"...while just 13% of producers who produced a low budget film go on to make another one." - Filmmaker Magazine takes a look at the stats of independent filmmaking.
Movie franchise meter - Nice chart of the critical reception of franchises over time.
Screenwriter Frederic Raphael in the Times Literary Supplement: Nazism was a triumph not so much of the will as of modern sales techniques, especially film...
FilmDrunk: Spike Lee Was Spectactularly Unhelpful to Oldboy’s Allegedly Plagiarized Poster Artist - It is hard to know if Spike really didn't understand how this would look or is just using one of his brilliant marketing techniques.
The first part of a two-part essay from USC film student Paul Snow. Enjoy. - JO
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Much has been written over the last year about the questionable stability of the blockbuster, but the fact is that even if event movies run losses on a regular basis the studios will continue to make them because they aren’t just movie studios, but divisions of massive media conglomerates. Regardless of how successful Captain America is as a film, it establishes revenue streams in video games, comics, toys, and other branding deals that will more than pay for the production cost. The Walt Disney Company has famously made more money from Cars merchandise than on all of Pixar’s films combined. After such a success, films like Cars 2 and Planes seem to exist for no other reason than to perpetuate the toy line. The blockbuster is necessary, but rarely an end in itself.
Even when Hollywood tries to sell a movie by itself the old-fashioned way, a close look reveals that it is really only selling tickets. After you buy your ticket at the box office, Hollywood’s responsibility to you ends. Studio marketing clearly demonstrates this.
Marketing and audience satisfaction
Because Hollywood sells tickets and merchandise rather than movies, its marketing focuses on putting butts in seats, rather than planting the seeds for good word-of-mouth by preparing the audience to be satisfied by the film itself. As a result, the trailers today are filled with money shots – to the point where the recent trailer for Ender’s Game shows the climax of the movie (which anyone who knows about the story beforehand will be able to identify).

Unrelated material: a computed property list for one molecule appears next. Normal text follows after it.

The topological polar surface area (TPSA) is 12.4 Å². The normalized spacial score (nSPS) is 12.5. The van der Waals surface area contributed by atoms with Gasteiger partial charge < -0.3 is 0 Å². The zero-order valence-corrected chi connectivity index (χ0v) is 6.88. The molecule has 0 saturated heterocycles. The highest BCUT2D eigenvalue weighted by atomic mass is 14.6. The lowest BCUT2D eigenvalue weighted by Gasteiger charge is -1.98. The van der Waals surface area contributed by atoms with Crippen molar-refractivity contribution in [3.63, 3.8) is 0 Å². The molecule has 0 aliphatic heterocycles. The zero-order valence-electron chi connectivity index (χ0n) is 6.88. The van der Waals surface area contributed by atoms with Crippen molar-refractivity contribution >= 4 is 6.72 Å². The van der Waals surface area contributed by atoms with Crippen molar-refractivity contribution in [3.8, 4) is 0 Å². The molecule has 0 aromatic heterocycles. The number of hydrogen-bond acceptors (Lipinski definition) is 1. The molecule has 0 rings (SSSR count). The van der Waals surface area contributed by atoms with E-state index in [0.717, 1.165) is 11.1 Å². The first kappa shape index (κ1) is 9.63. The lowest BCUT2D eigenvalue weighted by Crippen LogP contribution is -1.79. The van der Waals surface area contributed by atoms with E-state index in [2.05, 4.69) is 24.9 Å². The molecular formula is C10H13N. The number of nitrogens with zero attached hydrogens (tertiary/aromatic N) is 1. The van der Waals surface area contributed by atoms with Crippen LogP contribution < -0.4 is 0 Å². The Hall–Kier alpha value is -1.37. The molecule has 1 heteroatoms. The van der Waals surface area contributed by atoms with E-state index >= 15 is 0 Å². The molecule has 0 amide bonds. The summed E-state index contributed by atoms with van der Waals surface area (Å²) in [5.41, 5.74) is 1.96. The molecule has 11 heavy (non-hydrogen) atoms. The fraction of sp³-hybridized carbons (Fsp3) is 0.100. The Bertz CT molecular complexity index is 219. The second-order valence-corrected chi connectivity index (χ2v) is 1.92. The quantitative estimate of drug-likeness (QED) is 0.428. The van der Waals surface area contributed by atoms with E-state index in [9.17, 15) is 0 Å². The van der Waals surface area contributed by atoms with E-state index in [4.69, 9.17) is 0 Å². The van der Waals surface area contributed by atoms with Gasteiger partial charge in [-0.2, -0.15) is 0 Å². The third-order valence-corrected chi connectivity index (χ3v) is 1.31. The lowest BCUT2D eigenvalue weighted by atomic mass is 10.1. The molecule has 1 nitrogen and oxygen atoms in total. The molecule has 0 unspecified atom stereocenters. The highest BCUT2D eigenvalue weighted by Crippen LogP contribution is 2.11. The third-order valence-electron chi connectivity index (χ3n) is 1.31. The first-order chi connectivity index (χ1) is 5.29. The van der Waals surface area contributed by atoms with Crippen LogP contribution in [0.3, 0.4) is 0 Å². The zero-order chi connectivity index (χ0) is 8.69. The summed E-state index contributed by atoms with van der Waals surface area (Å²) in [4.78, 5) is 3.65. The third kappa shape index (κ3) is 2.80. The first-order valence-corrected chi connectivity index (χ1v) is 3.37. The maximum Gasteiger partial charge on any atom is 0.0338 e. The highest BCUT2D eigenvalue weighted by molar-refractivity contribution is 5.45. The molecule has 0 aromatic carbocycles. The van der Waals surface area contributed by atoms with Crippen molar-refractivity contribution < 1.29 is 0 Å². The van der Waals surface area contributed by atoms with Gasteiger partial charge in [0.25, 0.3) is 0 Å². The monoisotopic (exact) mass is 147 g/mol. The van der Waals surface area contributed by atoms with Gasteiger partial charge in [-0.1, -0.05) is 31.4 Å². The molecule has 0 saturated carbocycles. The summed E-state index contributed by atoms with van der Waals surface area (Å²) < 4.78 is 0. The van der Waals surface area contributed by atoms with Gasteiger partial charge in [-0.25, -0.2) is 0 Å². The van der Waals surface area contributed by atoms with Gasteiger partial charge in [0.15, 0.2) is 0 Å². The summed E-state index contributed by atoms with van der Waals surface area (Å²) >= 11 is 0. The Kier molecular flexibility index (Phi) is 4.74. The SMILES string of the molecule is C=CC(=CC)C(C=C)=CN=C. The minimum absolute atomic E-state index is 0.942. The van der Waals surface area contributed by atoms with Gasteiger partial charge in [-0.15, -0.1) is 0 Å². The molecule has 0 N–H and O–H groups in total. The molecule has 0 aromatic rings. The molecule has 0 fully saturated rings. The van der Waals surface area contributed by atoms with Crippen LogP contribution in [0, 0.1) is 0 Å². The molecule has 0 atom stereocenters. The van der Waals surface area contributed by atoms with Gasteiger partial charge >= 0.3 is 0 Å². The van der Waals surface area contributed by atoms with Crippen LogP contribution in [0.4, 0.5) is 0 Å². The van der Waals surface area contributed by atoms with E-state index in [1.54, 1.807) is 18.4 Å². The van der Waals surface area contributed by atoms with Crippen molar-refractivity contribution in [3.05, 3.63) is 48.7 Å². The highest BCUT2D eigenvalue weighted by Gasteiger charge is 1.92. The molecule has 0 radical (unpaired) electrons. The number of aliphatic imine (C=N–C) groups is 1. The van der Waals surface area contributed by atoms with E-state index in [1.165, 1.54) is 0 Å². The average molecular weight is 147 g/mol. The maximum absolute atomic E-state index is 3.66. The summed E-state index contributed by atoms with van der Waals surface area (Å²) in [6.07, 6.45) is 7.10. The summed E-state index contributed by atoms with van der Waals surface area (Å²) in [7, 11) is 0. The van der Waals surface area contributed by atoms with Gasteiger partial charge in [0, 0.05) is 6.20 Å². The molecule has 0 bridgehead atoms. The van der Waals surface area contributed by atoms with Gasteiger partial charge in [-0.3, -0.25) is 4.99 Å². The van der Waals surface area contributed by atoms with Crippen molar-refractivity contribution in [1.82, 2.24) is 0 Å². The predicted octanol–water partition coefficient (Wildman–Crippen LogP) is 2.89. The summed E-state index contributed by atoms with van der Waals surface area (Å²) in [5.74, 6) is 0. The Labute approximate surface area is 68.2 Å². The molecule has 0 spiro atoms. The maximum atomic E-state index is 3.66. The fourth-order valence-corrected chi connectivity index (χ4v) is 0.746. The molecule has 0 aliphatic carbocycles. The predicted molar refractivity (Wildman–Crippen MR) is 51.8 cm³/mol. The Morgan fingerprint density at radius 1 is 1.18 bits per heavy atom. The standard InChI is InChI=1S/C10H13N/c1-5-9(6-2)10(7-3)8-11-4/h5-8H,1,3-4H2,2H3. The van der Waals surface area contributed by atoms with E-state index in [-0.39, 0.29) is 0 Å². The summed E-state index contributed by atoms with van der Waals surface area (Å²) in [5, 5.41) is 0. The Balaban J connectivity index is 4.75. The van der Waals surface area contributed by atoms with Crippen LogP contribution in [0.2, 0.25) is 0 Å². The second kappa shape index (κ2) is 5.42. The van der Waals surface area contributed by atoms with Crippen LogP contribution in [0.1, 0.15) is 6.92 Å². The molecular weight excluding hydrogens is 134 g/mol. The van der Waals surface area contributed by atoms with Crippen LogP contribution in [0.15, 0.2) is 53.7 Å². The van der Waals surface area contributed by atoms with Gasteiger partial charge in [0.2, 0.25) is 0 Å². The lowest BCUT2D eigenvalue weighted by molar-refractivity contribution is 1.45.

Instead of having the marketing team work creatively to show the unique merits of each picture, movies today are made to conform to the marketing and to play well in one of the two templates for a studio trailer: exciting or lighthearted. When a film defies easy categorization, the marketing group tends to misrepresent it in some inappropriate genre, setting the public up for disappointment and confusion when they go to see it. Blade Runner, Fight Club, and Where the Wild Things Are – sold as a shoot-em-up, a wrestling movie, and a family-friendly kid’s movie, respectively – were all famous financial disappointments for this key reason.
I see indie filmmakers falling into traps too. The biggest pitfall today in independent cinema is belief in the fantasy that the festival circuit and crowdfunding are reliable paths to success and financial rewards. In reality, these are only different forms of marketing for the film. Still, filmmakers get enchanted about stories of a time gone by when big producers scanned the festivals all day for new talent. Today, most of them prefer to keep a tab open on Twitter or YouTube – if they want to seek out anyone at all. Only 1% of movies submitted to Sundance are accepted, and 4% or 5% of those (about 5 feature films films out of 120 on average in the last 3 years) receive any kind of theatrical distribution deal. To most filmmakers, festivals are at best a publicity opportunity.
Similarly, thousands of filmmakers run crowdfunding campaigns with the hope of six-figure paydays like the biggest success stories publicized online. Most of the crowdfunding “experts” will tell you, however, to prepare to work full-time for at least a month on a campaign and to set a modest goal. (SideKick reports that the average successful campaign for “Narrative Film” on Kickstarter collects less than $40K.) Understand that a significant portion of that goal will be spent just on the rewards given to donors rather than the film itself. At best, crowdfunding can provide long-term audience engagement and perhaps a set of small additional funding for a major independent project.
If studio filmmakers only care about getting the audience into the theater and independents are willing to place the labor of several years of their lives completely on chance and festival tastes, then these methods are fine. There will always be a balance between art and commerce, but nobody needs to shoot themselves in the foot. So where do we go from here?
My thoughts on distribution with continue in Part 2.